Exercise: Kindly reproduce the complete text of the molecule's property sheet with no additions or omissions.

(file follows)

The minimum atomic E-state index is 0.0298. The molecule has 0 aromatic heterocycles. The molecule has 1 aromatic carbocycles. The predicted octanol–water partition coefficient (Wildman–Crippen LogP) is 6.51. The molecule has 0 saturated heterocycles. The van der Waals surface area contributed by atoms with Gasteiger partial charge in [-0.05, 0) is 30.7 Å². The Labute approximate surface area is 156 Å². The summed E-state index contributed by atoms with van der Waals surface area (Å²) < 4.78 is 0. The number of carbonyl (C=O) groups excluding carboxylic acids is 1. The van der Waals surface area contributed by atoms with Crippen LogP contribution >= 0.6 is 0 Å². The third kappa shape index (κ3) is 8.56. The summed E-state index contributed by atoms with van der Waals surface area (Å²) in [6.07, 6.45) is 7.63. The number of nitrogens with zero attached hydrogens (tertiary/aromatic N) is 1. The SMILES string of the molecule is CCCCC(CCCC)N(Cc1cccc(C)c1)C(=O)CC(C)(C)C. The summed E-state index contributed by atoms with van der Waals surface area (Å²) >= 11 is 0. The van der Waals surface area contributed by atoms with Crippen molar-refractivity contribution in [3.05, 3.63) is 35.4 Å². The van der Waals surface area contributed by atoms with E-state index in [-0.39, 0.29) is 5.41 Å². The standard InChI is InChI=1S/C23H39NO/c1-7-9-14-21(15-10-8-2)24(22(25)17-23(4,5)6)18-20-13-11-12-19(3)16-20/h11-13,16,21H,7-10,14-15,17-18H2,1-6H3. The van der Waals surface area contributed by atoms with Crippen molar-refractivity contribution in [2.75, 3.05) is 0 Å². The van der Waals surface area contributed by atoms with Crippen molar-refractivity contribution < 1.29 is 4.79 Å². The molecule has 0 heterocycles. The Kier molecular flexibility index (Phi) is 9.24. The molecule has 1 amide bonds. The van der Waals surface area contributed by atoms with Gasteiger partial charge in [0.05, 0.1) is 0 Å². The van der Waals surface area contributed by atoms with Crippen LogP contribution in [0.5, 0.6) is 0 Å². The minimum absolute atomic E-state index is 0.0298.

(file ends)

The minimum atomic E-state index is 0.0298. The molecule has 0 aromatic heterocycles. The molecule has 1 aromatic carbocycles. The predicted octanol–water partition coefficient (Wildman–Crippen LogP) is 6.51. The molecule has 0 saturated heterocycles. The van der Waals surface area contributed by atoms with Gasteiger partial charge in [-0.05, 0) is 30.7 Å². The Labute approximate surface area is 156 Å². The summed E-state index contributed by atoms with van der Waals surface area (Å²) < 4.78 is 0. The number of carbonyl (C=O) groups excluding carboxylic acids is 1. The van der Waals surface area contributed by atoms with Crippen LogP contribution >= 0.6 is 0 Å². The third kappa shape index (κ3) is 8.56. The summed E-state index contributed by atoms with van der Waals surface area (Å²) in [6.07, 6.45) is 7.63. The number of nitrogens with zero attached hydrogens (tertiary/aromatic N) is 1. The SMILES string of the molecule is CCCCC(CCCC)N(Cc1cccc(C)c1)C(=O)CC(C)(C)C. The summed E-state index contributed by atoms with van der Waals surface area (Å²) >= 11 is 0. The van der Waals surface area contributed by atoms with Crippen molar-refractivity contribution in [3.05, 3.63) is 35.4 Å². The van der Waals surface area contributed by atoms with E-state index in [-0.39, 0.29) is 5.41 Å². The standard InChI is InChI=1S/C23H39NO/c1-7-9-14-21(15-10-8-2)24(22(25)17-23(4,5)6)18-20-13-11-12-19(3)16-20/h11-13,16,21H,7-10,14-15,17-18H2,1-6H3. The van der Waals surface area contributed by atoms with Crippen molar-refractivity contribution in [2.75, 3.05) is 0 Å². The van der Waals surface area contributed by atoms with Crippen molar-refractivity contribution < 1.29 is 4.79 Å². The molecule has 0 heterocycles. The Kier molecular flexibility index (Phi) is 9.24. The molecule has 1 amide bonds. The van der Waals surface area contributed by atoms with Gasteiger partial charge in [0.05, 0.1) is 0 Å². The van der Waals surface area contributed by atoms with Crippen LogP contribution in [0.5, 0.6) is 0 Å². The minimum absolute atomic E-state index is 0.0298.